Daily News Journal photo submitted by Steven Rhodes.
LOUISVILLE, Ky. (WDRB) -- Rarely does anyone gather such widespread and unanimous support against anything as Steven Rhodes has garnered against the NCAA.
Rhodes, 24, is a Marine Corps veteran who wants to play football at Middle Tennessee State University, but the NCAA has twice ruled that he must sit out this season because he played games in a military-only recreational league.
He's never played a down of college football, and MTSU coaches say he'd make the field as a walk-on this season, but because he played in the equivalent of intramural games, against other military members, for fun, he is being sidelined.
Under NCAA rules, those games constitute "organized competition," because the games utilized officials, featured uniforms and they kept score. As it stands now, Rhodes will have to sit this season.
Chances are, Rhodes will win his appeal. The school already appealed the NCAA rule that would've cost him two years of eligibility because he played in the games. It's now focusing its efforts on getting the NCAA to relent on the redshirt year.
This morning, the NCAA said, "The NCAA has provided an initial review of the case and will continue to work with the university. The process is ongoing and a final decision has not yet been made."
When The Daily News Journal of Murfreesboro, Tenn., published Rhodes' story on Sunday, Twitter blew up with indignation.
CBS' Bruce Feldman called it, "NCAA Lunacy, Part 72231." ESPN's Jay Bilas asked, "Is this the 'threat to integrity' the NCAA is worried about?"
Dick Vitale said, "NCAA action is absurd - use common sense."
Not even the NCAA could botch this any more. Or could it? For the rest of the world, it's a no-brainer. If a guy serves his country for five years, he should not come home to find obstacles placed in his way to college, or anything else.
But sadly, that's not just an NCAA problem. For veterans, there are obstacles everywhere, from receiving benefits to even obtaining the medical care that the nation owes them. Bureaucracy and injustice abound.
And in some cases, the stakes are much higher than a football season.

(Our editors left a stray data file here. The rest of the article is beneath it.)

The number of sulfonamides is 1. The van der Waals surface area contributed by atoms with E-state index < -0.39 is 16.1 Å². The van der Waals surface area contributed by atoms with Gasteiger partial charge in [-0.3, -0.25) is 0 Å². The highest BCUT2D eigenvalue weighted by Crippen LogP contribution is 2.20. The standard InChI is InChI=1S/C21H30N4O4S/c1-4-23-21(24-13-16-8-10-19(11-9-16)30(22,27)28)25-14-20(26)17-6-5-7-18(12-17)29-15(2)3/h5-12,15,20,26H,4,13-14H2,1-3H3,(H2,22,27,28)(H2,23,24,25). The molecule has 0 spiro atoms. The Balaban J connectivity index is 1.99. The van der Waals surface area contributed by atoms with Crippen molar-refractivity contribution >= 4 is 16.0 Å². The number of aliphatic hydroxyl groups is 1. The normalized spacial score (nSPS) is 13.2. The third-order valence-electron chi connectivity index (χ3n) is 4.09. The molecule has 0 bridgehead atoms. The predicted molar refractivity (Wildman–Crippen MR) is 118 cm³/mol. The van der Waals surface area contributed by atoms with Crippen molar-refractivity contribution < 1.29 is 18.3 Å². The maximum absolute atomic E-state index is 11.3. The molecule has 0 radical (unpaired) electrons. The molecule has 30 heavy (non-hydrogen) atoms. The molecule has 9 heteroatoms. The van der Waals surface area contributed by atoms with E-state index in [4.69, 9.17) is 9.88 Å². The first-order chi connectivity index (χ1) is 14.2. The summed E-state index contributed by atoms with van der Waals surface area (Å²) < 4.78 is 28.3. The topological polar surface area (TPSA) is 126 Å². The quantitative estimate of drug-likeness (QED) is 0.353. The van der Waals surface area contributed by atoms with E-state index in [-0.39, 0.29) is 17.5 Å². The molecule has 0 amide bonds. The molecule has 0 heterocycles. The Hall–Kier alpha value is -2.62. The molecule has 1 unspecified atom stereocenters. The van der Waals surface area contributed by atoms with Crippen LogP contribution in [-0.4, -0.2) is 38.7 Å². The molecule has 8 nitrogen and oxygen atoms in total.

This past June, Daniel Somers, a veteran of Operation Iraqi Freedom, killed himself. But he left a note, which shed some light on the demons facing many veterans with Post Traumatic Stress Disorder. You can read it here.
"I really have been trying to hang on, for more than a decade now," he wrote to his family. "Each day has been a testament to the extent to which I cared, suffering unspeakable horror as quietly as possible so that you could feel as though I was still here for you. In truth, I was nothing more than a prop, filling space so that my absence would not be noted. In truth, I have already been absent for a long, long time."
The Veterans Administration estimates that in 2010, 22 veterans per day took their own lives.
Not only should the obstacles to Steven Rhodes playing football be removed immediately, with apologies, from the NCAA, but there are a great many other obstacles veterans face that ought not to be in their way. The stakes are far higher than NCAA eligibility. On top of their wounds from service, and the scars, mental and physical they carry, they should not have to deal with the frustration of jumping through hoops to receive proper care and support at home. Veterans' hospitals need more resources to deal with the issues that face these men and women, and the process for receiving care should be streamlined.
Perhaps Rhodes' predicament can serve as a reminder of what we owe these men and women who return from service.
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